Rujuta suggested basic kitchen rules to lose weight while maintaining nutrition and health
From Padma Lakshmi the sultry hostess of Top Chef, to chef and restaurateur Gordon Ramsay, from actress Jennifer Garner to celebrity nutritionist Rujuta Diwakar, the good old iron kadai that our ancestors used has a huge fan following across the globe.
Rujuta Diwakar, in a recent Instagram post, said “If you look around, you will notice that waists were slimmer when our kitchens were larger. Now we have homes with bathrooms larger than kitchens, because intuitively, the real estate market knows that people are spending more time in their toilets than in their kitchens.”
Rujuta suggested basic kitchen rules to lose weight while maintaining nutrition and health, and these included using cast iron utensils.
Container of goodness
Today, we tend to be so focused on the kind of food we should or should not be consuming that we often forget that the method of cooking has a bearing on the nutrition quotient. “The pots and pans we cook the food in are as important as the food that goes into them. While we splurge on quality local and organic ingredients, it is also necessary that we use cookware that boosts our health and immunity,” says Dr Siddhant Bhargava, fitness and nutritional scientist, co-founder of Food Darzee.
Most of us prefer to use Teflon-coated ‘non-stick’ pans for cooking. When heated to high temperatures, these tend to release chemicals called perfluorinated compounds (PFCs). PFC bioaccumulation is an increasing public health concern.
Emerging evidence links it with reproductive toxicity, neurotoxicity and hepatotoxicity. When these chemicals make their way into our foods, it can lead to numerous health problems like liver dysfunction and brain health issues too.
Adding health, not toxins
Many of us unthinkingly purchase and use cookware that releases toxic substances into the food. “This gradual process eventually increases the body's toxic load and could be harmful in the long run, damaging systems and weakening bones, warns Neha Tasneem, Clinical Nutritionist, CARE Hospitals.
On the other hand, cast iron pans and cookware do not add toxic substances in our bodies.” Neha points out.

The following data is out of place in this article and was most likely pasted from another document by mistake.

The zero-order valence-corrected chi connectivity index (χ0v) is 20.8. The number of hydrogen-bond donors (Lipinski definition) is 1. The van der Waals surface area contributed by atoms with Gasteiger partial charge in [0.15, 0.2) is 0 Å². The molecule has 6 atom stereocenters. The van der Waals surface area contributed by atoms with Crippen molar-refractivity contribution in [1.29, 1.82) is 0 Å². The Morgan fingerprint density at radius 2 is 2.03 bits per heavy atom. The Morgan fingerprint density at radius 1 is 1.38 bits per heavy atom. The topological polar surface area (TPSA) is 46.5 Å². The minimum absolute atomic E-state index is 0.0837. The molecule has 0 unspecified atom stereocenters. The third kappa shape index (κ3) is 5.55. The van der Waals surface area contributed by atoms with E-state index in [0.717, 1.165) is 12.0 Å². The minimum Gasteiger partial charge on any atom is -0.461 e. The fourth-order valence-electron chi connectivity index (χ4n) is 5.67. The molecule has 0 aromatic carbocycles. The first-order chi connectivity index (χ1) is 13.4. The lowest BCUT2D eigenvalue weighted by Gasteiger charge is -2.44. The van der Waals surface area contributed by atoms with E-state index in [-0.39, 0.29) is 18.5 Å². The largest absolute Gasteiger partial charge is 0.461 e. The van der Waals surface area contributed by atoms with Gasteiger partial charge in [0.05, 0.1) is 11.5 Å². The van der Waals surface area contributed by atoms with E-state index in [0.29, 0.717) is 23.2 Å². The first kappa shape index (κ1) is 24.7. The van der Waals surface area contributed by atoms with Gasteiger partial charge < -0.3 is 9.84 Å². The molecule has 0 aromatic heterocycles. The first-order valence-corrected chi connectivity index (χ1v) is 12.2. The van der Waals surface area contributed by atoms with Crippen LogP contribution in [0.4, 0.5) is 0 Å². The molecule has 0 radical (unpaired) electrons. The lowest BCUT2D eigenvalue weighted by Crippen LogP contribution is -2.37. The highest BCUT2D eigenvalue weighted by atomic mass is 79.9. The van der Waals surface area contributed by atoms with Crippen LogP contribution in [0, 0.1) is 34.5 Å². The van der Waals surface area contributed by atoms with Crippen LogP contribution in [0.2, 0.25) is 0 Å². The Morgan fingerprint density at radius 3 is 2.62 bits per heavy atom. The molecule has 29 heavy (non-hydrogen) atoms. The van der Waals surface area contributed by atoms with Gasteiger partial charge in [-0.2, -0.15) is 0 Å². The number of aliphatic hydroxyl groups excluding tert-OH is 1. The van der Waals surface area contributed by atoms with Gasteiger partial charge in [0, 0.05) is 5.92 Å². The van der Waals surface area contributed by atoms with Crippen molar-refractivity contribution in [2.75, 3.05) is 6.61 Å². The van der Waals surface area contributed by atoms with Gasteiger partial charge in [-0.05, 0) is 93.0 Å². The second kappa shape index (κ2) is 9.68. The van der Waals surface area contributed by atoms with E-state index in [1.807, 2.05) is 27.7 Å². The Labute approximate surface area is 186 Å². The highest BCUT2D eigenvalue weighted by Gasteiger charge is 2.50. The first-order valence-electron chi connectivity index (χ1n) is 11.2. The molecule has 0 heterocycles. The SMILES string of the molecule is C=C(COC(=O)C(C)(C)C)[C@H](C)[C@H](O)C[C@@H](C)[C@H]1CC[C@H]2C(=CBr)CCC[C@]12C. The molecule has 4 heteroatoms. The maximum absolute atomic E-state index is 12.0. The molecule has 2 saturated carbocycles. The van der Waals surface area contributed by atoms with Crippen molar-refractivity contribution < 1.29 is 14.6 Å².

It is proven that cast iron pans are ‘non-stick’, without the need for any chemical coating, and also increase the nutritional value of food. These utensils reinforce iron content in food,” says Dr Suddhant. Various studies have shown that iron infused into food from iron pots is indispensable for increasing haemoglobin levels.
Iron kadais and tavas can be used to make sabzis and rotis. They help to improve haemoglobin levels and combat fatigue. Curries and vegetables cooked in seasoned cast iron pans absorb iron from the vessel and give the body much-needed iron supplements.
“Acidic food and items cooked for long periods tend to accumulate the most iron content when cooked in these pans,” says Dr Sidddhant. “For example, when tomato sauce is made in a cast iron pan, it will have 87.5 mg of iron. But when it is cooked in a glass pan, the iron content goes down to a mere 3.0 mg,” he says.
Even non-acidic and quick-cooking food items, like potatoes and eggs, tend to show a five-fold increase in iron content when cooked in an iron skillet, according to Dr. Siddhant. Food cooked in cast iron utensils is especially beneficial for menstruating women and expectant mothers who need more iron. “The haemoglobin of children who eat such food regularly also surges,” he adds.
Cast iron cookware is made of 90% iron. So the chemical-free cast iron range, found in traditional Indian kitchens since time immemorial will add value to your modern kitchen too,” says Neha.
“Cast iron utensils are known to distribute heat evenly, which means they are good for cooking all types of foods. Less oil is needed for cooking in these vessels, so they’re good for health in that way too,” says Neha. The need for less cooking oil when compared to aluminium and stainless steel vessels, will help control calorie intake, she adds.